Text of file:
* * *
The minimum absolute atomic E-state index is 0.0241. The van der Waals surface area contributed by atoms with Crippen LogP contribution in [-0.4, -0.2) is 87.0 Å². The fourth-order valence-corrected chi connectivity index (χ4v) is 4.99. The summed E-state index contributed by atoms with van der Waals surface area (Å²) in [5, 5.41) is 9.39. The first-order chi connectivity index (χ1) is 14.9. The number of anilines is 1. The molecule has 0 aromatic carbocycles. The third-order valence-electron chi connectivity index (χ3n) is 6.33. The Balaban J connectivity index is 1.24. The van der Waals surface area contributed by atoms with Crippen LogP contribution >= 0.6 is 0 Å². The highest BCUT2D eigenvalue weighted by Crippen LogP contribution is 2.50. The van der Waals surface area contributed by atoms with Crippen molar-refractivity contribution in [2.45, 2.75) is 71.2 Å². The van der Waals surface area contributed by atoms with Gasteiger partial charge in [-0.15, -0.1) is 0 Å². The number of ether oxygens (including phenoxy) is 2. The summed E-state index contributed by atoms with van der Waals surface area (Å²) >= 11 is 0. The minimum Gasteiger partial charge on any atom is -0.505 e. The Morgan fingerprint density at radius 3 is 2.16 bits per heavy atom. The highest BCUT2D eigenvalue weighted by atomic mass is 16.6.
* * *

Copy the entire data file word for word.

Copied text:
The minimum absolute atomic E-state index is 0.0241. The van der Waals surface area contributed by atoms with Crippen LogP contribution in [-0.4, -0.2) is 87.0 Å². The fourth-order valence-corrected chi connectivity index (χ4v) is 4.99. The summed E-state index contributed by atoms with van der Waals surface area (Å²) in [5, 5.41) is 9.39. The first-order chi connectivity index (χ1) is 14.9. The number of anilines is 1. The molecule has 0 aromatic carbocycles. The third-order valence-electron chi connectivity index (χ3n) is 6.33. The Balaban J connectivity index is 1.24. The van der Waals surface area contributed by atoms with Crippen LogP contribution >= 0.6 is 0 Å². The highest BCUT2D eigenvalue weighted by Crippen LogP contribution is 2.50. The van der Waals surface area contributed by atoms with Crippen molar-refractivity contribution in [2.45, 2.75) is 71.2 Å². The van der Waals surface area contributed by atoms with Gasteiger partial charge in [-0.15, -0.1) is 0 Å². The number of ether oxygens (including phenoxy) is 2. The summed E-state index contributed by atoms with van der Waals surface area (Å²) >= 11 is 0. The minimum Gasteiger partial charge on any atom is -0.505 e. The Morgan fingerprint density at radius 3 is 2.16 bits per heavy atom. The highest BCUT2D eigenvalue weighted by atomic mass is 16.6.